UK Female Terrorist Linked To Abuja Motor Park Blast

Jonathan, govs, security chiefs meet Thursday

BRITISH international terrorist, Samantha Lewthwaite, otherwise known as ‘White Widow,’ has been linked to Monday’s bomb blast in Nyanya, near Abuja, the Federal Capital.

  Meanwhile, worried by the heightened insecurity in the country, President Goodluck Jonathan has summoned members of the National Security Council (NSC) to a meeting Thursday for 11 a.m. at the Presidential Villa, Abuja.

  In a related development, escalating violence across five states in North Central part of Nigeria has killed more than 1,000 people since December 2013, Human Rights Watch has disclosed.

  In the same vein, the Nigerian Medical Association (NMA) has called for a thorough forensic examination of the victims of the Nyanya bomb blast to ensure proper identification.

  Though no group has officially claimed responsibility for the act, but United Kingdom security sources think the bombing bore the trademark of the White Widow.

  The sources said that the bombing might have been a revenge attack for the death of Lewthwaite’s mentor — al-Shabaab terror chief, Sheikh Abubakar Shariff Ahmed, also known as Makaburi, two weeks ago.

  “Makaburi was always believed to be at the very top of the hierarchy of al-Shabaab”, the security source said.

  “Intelligence suggests that he introduced Samantha Lewthwaite to many influential figures within the al-Shabaab network. He guided her on her path to Jihad. His murder was seen as yet another act of war.”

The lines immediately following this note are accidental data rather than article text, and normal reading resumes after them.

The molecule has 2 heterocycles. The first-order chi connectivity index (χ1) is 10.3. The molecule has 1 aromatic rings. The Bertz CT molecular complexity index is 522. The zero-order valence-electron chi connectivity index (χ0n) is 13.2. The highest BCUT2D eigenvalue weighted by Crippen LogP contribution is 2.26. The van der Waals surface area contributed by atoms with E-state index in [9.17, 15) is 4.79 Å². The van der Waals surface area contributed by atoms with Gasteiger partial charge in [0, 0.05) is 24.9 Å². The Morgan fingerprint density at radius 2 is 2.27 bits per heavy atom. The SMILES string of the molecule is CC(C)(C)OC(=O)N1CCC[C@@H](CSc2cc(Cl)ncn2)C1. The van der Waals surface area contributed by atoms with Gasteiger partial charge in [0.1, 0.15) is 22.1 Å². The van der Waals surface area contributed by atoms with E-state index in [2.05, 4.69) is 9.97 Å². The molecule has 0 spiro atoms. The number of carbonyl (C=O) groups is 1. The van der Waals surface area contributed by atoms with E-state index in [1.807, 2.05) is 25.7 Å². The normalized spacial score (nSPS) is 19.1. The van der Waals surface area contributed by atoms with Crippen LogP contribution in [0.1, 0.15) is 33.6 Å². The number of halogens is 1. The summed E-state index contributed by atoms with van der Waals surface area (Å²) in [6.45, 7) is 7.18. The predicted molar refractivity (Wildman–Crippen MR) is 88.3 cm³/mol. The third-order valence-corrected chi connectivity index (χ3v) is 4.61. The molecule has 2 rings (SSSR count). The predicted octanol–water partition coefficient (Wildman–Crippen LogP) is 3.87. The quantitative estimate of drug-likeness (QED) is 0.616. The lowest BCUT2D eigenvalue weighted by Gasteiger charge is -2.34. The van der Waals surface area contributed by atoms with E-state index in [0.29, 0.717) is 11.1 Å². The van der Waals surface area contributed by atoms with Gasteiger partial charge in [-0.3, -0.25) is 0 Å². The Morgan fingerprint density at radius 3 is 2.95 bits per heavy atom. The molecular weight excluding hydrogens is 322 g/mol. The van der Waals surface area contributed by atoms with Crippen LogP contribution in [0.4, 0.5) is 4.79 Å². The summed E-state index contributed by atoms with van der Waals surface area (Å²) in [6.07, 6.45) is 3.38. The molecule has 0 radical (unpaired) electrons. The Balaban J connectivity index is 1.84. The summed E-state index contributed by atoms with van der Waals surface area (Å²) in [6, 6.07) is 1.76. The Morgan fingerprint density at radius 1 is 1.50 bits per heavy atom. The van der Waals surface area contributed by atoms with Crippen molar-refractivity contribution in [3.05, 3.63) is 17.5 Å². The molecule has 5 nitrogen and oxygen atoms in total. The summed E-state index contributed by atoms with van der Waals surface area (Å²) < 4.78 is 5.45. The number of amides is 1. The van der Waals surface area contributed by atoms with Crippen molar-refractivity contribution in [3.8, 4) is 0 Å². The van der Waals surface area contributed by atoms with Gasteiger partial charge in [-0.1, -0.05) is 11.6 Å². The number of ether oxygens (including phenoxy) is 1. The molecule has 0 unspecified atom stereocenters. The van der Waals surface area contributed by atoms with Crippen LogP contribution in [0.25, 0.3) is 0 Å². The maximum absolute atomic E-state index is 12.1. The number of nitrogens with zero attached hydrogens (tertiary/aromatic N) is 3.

The 30-year-old is believed to be in Nigeria, Kenya or Somalia “where Islamist terror networks are closely linked, making it far easier for her to evade detection than in Europe.”

  Significantly, the world’s most wanted woman was reportedly caught at a checkpoint in Nigeria just six months ago, but managed to bribe her way to freedom,” the UK senior security source said.

  When contacted, the spokesperson for Department of State Security (DSS), Maryln Ogar, said she was not aware of Lewthwaite’s connection to Abuja’s bomb blast.

  “I don’t know where you guys got that piece of information from. We have not picked that information. There was no such release from this office,” she said.

  It is believed that the White Widow commands enormous loyalty and power as a white convert female jihadist, “having proved her worth in previous attacks.”

  She is officially being hunted by 190 countries and “is one of the most wanted international fugitives in the world.”

  A UK newspaper, Daily Star, said that Lewthwaite, from Aylesbury, Buckinghamshire, UK, is believed to have widely used the alias ‘Natalie Webb’ and travelled on a forged South African passport.

  The paper revealed that Police seized her laptop in 2011 and found details of how to build bombs and many evidences that she was planning multiple terrorist attacks both in Africa and the West.